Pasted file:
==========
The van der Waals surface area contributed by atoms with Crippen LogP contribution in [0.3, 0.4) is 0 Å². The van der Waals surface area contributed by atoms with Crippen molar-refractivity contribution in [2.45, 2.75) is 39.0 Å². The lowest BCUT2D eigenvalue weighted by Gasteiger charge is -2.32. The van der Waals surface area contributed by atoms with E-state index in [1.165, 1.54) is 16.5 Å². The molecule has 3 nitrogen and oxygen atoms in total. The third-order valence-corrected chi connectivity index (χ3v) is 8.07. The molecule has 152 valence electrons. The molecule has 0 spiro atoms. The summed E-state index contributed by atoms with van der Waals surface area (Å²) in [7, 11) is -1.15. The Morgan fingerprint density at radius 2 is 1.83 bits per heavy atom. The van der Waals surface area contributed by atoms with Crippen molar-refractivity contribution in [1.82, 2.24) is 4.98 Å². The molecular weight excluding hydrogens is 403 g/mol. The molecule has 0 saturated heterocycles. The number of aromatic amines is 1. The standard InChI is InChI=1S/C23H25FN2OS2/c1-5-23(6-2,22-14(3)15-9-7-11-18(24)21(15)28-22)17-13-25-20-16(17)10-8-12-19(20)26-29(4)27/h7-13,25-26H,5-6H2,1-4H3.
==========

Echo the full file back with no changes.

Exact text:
The van der Waals surface area contributed by atoms with Crippen LogP contribution in [0.3, 0.4) is 0 Å². The van der Waals surface area contributed by atoms with Crippen molar-refractivity contribution in [2.45, 2.75) is 39.0 Å². The lowest BCUT2D eigenvalue weighted by Gasteiger charge is -2.32. The van der Waals surface area contributed by atoms with E-state index in [1.165, 1.54) is 16.5 Å². The molecule has 3 nitrogen and oxygen atoms in total. The third-order valence-corrected chi connectivity index (χ3v) is 8.07. The molecule has 152 valence electrons. The molecule has 0 spiro atoms. The summed E-state index contributed by atoms with van der Waals surface area (Å²) in [7, 11) is -1.15. The Morgan fingerprint density at radius 2 is 1.83 bits per heavy atom. The van der Waals surface area contributed by atoms with Crippen molar-refractivity contribution in [1.82, 2.24) is 4.98 Å². The molecular weight excluding hydrogens is 403 g/mol. The molecule has 0 saturated heterocycles. The number of aromatic amines is 1. The standard InChI is InChI=1S/C23H25FN2OS2/c1-5-23(6-2,22-14(3)15-9-7-11-18(24)21(15)28-22)17-13-25-20-16(17)10-8-12-19(20)26-29(4)27/h7-13,25-26H,5-6H2,1-4H3.